When was the most important public event of your lifetime?
In the Quarterly Journal of Experimental Psychology
The idea that young people might find the world a stranger, more exciting place than older people makes intuitive sense. They’ve had less time to grow familiar with life. What’s irrational is to believe that more significant public events happen when people are young. Of course they’re just as likely to happen at any time of life. Nonetheless, a new study suggests that thanks to a phenomenon known as the ‘youth bias’ many of us do believe that more major public events happen during a person’s youth, than at any other time.
Jonathan Koppel and Dorthe Bernsten began by asking 200 US participants recruited online to imagine a typical infant of their own culture and gender. The participants then read the following text: ‘…throughout this person’s life, many important public events will take place, both nationally and internationally, such as wars, the deaths of public figures, and sporting events. How old do you think this person is likely to be when the event that they consider to be the most important public event of their lifetime takes place?’
The question was phrased deliberately to tap people’s beliefs about the subjective sense of when the most important public event is likely to occur in a lifetime. There was an overwhelming bias for the participants to mention ages in the second and third decades of life (from 11 to 30 years). Splitting the participants into an older (aged 33 to 81) and younger group (aged 18 to 31), both groups showed this bias, although the younger group specifically mentioned an age in the range 16 to 20 more often, while the older group more often mentioned an age in the range 6 to 10.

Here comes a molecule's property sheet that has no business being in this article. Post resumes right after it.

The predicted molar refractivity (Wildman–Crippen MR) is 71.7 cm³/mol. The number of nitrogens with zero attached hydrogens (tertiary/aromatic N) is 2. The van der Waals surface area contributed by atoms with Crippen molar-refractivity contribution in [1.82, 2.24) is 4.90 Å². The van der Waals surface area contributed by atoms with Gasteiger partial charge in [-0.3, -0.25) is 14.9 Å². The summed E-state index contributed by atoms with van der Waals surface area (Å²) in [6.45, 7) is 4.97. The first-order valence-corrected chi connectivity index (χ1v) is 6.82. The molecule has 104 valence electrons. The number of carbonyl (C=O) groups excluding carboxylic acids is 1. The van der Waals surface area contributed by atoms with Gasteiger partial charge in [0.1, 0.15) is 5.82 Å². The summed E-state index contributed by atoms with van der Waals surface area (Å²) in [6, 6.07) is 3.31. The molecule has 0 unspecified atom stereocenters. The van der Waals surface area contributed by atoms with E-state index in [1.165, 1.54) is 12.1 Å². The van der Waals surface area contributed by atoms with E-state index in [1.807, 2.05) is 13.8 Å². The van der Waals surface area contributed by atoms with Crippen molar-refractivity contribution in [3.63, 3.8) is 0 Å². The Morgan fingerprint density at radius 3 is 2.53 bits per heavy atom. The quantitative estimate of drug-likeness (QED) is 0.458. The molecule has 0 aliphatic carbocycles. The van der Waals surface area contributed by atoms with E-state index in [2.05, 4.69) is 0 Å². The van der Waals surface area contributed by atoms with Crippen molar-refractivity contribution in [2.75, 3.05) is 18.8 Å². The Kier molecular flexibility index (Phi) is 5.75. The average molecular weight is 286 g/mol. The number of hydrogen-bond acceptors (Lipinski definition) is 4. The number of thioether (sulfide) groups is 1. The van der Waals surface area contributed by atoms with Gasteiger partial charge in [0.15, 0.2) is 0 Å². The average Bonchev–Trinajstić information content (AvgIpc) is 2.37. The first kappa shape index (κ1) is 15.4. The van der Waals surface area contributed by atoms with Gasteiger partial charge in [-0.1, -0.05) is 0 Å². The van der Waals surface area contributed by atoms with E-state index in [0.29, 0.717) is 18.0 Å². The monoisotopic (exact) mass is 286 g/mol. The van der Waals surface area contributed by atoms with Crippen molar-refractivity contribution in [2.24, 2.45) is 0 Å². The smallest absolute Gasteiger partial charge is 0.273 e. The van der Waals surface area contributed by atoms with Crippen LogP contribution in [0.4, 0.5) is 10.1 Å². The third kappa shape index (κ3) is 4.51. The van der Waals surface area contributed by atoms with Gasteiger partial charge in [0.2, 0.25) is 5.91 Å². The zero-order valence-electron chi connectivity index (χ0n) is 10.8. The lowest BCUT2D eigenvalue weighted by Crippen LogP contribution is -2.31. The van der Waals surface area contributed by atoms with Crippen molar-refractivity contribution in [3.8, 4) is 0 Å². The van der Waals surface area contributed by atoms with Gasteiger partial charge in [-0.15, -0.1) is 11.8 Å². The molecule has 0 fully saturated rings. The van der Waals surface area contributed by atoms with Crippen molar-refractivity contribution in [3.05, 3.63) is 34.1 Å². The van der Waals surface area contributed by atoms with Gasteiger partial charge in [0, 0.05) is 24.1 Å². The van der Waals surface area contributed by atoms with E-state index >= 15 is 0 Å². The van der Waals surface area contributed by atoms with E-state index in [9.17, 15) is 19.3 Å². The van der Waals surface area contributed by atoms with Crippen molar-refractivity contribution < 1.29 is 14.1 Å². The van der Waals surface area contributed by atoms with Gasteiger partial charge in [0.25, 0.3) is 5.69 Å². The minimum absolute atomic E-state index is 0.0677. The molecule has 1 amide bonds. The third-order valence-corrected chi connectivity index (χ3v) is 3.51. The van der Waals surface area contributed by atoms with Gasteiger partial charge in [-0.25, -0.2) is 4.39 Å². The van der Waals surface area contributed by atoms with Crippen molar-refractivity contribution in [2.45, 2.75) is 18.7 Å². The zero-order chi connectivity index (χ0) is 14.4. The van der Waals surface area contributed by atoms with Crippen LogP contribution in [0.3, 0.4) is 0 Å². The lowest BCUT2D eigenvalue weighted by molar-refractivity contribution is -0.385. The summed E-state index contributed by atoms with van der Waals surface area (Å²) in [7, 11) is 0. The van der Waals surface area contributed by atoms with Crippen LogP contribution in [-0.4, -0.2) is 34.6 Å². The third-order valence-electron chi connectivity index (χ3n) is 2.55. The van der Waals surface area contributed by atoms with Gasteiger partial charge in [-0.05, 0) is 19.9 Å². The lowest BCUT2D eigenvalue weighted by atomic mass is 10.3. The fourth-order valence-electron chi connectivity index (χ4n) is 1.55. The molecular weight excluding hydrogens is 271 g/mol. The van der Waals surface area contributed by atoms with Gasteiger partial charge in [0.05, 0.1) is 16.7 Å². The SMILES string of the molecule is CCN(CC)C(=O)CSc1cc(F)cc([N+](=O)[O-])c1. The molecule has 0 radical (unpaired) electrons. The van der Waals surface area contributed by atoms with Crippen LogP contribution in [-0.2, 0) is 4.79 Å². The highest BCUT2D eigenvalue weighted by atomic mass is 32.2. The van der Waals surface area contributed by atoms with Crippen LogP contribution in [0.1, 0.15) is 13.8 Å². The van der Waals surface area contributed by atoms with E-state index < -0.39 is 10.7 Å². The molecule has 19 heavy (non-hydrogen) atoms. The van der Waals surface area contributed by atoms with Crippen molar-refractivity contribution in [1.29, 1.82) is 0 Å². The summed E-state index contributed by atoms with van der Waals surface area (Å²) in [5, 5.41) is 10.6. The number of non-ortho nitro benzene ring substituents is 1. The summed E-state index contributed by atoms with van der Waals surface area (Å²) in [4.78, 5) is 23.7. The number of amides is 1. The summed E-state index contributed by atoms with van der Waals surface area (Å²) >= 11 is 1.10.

Next, the researchers recruited 198 more participants online and this time they tweaked the wording of their question. The participants were again asked to imagine an infant of their own gender and culture. Then they read this text: ‘… how old do you think this person is likely to be when the most important public event of their lifetime takes place?’
This time the question was phrased deliberately to tap participants’ beliefs about the objective distribution of major public events across a lifetime, regardless of the subjective impact of events on a person. Again there was evidence of a youth bias. The participants far more often mentioned ages within the range 11 to 30. This was true for the whole sample, and when the sample was split into younger and older groups.
The researchers explained there is no rational reason to suppose that major public events will more often occur in a person’s youth. ‘These findings represent the discovery of a heretofore unnoted cognitive bias, the youth bias,’ they said. ‘The youth bias holds that the most notable experiences of one’s life, whether private or public, occur in young adulthood.’
The researchers mentioned people’s perceptions about the timing of private and public events because prior studies by them and others have shown that people's narratives about their personal lives also show a bias towards perceiving more important personal events – such as marriages – as occurring more often earlier in life.
The notion of a youth bias in people’s perceptions about the timing of major public and private events also chimes with research on a memory phenomenon known as ‘the reminiscence bump’. This is our tendency to recall more events from our teens and twenties than any other stage of our lives. In fact, Koppel and Bernsten speculated that perhaps the youth bias ‘structures recall,’ heightening access to our memories from our youth. They added that their discovery of a youth bias ‘opens up new vistas’ for research, including studies to find out whether the bias exists in other cultures outside of the USA, and whether it applies to other domains, such as people’s beliefs about when in a lifetime a person is most likely to meet the best friend they’ll ever have.
Eccentricity and appreciation of art
In the European Journal of Social Psychology
Van Gogh sliced off his own ear. Truman Capote insisted he could only think in a supine position while sipping coffee and puffing on a cigarette. Michael Jackson hung out with a chimp, and posed for photographers while sleeping in a hyperbaric chamber. Lady Gaga attended an awards ceremony wearing a dress made from meat. There’s a stereotype that creative people are eccentric and it’s easy to find examples like these to support the point.